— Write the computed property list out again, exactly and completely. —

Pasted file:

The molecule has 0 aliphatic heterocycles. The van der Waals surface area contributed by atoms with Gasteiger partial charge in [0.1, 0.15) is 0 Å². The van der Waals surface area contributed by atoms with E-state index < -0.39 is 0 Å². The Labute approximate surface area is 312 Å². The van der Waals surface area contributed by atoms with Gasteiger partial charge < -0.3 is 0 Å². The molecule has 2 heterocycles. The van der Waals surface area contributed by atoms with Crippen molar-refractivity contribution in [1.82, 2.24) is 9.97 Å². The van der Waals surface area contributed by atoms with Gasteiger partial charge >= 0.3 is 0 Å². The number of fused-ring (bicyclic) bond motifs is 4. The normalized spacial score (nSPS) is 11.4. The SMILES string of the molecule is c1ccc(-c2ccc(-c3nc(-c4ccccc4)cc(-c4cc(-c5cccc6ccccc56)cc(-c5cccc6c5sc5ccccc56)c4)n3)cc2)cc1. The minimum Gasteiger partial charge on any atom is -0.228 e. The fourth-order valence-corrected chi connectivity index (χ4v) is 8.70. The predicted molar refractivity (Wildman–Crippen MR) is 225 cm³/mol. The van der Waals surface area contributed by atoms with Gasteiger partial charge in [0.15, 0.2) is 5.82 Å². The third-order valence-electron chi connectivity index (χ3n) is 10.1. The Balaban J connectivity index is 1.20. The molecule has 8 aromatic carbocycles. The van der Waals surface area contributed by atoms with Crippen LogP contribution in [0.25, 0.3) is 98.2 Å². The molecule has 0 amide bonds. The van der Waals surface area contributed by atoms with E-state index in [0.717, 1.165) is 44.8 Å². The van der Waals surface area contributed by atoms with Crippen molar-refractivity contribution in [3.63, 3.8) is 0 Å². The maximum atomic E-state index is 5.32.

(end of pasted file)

The molecule has 0 aliphatic heterocycles. The van der Waals surface area contributed by atoms with Gasteiger partial charge in [0.1, 0.15) is 0 Å². The van der Waals surface area contributed by atoms with E-state index < -0.39 is 0 Å². The Labute approximate surface area is 312 Å². The van der Waals surface area contributed by atoms with Gasteiger partial charge < -0.3 is 0 Å². The molecule has 2 heterocycles. The van der Waals surface area contributed by atoms with Crippen molar-refractivity contribution in [1.82, 2.24) is 9.97 Å². The van der Waals surface area contributed by atoms with Gasteiger partial charge >= 0.3 is 0 Å². The number of fused-ring (bicyclic) bond motifs is 4. The normalized spacial score (nSPS) is 11.4. The SMILES string of the molecule is c1ccc(-c2ccc(-c3nc(-c4ccccc4)cc(-c4cc(-c5cccc6ccccc56)cc(-c5cccc6c5sc5ccccc56)c4)n3)cc2)cc1. The minimum Gasteiger partial charge on any atom is -0.228 e. The fourth-order valence-corrected chi connectivity index (χ4v) is 8.70. The predicted molar refractivity (Wildman–Crippen MR) is 225 cm³/mol. The van der Waals surface area contributed by atoms with Gasteiger partial charge in [0.15, 0.2) is 5.82 Å². The third-order valence-electron chi connectivity index (χ3n) is 10.1. The Balaban J connectivity index is 1.20. The molecule has 8 aromatic carbocycles. The van der Waals surface area contributed by atoms with Crippen LogP contribution in [0.25, 0.3) is 98.2 Å². The molecule has 0 amide bonds. The van der Waals surface area contributed by atoms with E-state index in [0.717, 1.165) is 44.8 Å². The van der Waals surface area contributed by atoms with Crippen molar-refractivity contribution in [3.63, 3.8) is 0 Å². The maximum atomic E-state index is 5.32.